Breast imagingCase Type
Vidal González, Ana; Montes Fernández, Myriam; Ciudad Fernández, María José; Lannegrand Menéndez, Beatriz; García Diego, Guillermo J.Patient
56 years, female
A 56-year-old female patient presented with multiple bilateral breast masses, one of which was rapidly increasing in size during the past year, after a twelve-years follow-up with annual mammograms. She referred a painless palpable mass occupying the inner central quadrant of her left breast. She also had personal history of breast papilloma, removed in 2008.
Mammography revealed multiple well-circumscribed oval-shaped nodules, one of them showed a fast size increase compared with previous mammograms. Ultrasonography follow-up had not been performed because of the size stability and bening appearance of the masses.
Ultrasonography showed a large well-defined cystic complex mass with a hypoechigenic solid pole. Doppler study revealed marked internal vascularity in the solid component.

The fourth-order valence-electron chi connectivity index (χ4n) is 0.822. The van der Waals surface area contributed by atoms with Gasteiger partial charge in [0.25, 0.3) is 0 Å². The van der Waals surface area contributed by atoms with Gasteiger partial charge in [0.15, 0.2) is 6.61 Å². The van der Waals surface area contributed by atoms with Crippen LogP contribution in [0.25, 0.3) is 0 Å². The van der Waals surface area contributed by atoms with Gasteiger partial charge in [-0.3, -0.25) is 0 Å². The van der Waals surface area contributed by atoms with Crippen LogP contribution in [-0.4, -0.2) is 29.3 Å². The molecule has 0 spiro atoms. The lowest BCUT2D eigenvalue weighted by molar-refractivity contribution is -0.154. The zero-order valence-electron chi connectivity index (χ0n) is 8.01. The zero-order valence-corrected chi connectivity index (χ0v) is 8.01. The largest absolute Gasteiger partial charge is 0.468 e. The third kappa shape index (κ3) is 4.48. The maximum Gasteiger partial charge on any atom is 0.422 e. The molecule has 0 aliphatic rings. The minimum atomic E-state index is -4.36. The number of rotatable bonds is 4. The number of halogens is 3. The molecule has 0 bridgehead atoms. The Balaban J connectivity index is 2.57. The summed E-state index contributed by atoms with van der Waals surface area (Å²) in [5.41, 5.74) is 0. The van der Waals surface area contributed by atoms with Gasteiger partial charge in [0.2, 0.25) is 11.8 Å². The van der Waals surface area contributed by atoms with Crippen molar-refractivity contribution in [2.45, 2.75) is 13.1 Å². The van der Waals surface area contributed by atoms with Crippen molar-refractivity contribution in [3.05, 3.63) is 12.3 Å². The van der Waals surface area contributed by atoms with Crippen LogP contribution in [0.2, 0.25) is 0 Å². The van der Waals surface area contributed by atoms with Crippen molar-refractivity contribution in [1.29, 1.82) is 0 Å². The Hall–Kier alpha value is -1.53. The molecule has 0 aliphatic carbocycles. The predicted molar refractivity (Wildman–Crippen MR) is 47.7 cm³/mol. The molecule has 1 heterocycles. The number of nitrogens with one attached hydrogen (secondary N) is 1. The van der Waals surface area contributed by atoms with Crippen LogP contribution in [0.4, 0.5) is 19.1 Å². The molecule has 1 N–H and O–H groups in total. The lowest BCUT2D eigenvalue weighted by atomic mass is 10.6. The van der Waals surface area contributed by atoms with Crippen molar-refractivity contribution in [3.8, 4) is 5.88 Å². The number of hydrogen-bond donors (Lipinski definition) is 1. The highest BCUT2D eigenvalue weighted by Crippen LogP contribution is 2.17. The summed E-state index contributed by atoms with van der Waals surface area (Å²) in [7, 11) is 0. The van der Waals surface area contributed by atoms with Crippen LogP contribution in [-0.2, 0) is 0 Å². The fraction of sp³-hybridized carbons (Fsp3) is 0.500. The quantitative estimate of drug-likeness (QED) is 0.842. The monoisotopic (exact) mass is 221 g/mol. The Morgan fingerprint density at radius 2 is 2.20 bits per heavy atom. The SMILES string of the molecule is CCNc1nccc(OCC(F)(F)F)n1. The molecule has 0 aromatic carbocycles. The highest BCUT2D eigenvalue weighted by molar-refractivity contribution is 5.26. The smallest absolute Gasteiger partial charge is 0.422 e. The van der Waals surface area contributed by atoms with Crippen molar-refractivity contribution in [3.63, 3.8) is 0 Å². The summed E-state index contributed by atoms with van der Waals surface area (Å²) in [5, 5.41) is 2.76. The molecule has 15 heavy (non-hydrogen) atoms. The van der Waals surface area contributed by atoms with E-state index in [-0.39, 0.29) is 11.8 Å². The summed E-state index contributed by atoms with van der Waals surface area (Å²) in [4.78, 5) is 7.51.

Magnetic resonance image (MRI) revealed low signal of the solid pole on T2-weighted images, while cystic component was hyperintense. On dynamic sequences after gadolinium a fast and early enhancement of the solid parts with plateau pattern (type 2 curve) was found. The lesion measured 35 x 20 mm and was assigned a BI-RADS 4 category.
Ultrasound-guided core needle biopsy was performed, revealing an intracystic papilloma. The patient underwent wide local excision for the lesion and diagnosis was confirmed with the histological examination of the entire mass. Annual mammography follow-up of the bilateral masses was recomended.
Intracystic papillomas (ICP) are benign tumours supported by a fibrovascular stalk, growing inside a cystically dilated duct. They develop by secretion and bleeding of an intraductal papilloma, which distends and obstructs a lactiferous duct .
Papillomas are the most common intraductal breast lesions, although intracystic pattern is seldomly found. ICP tend to occur in postmenopausal women [1, 8].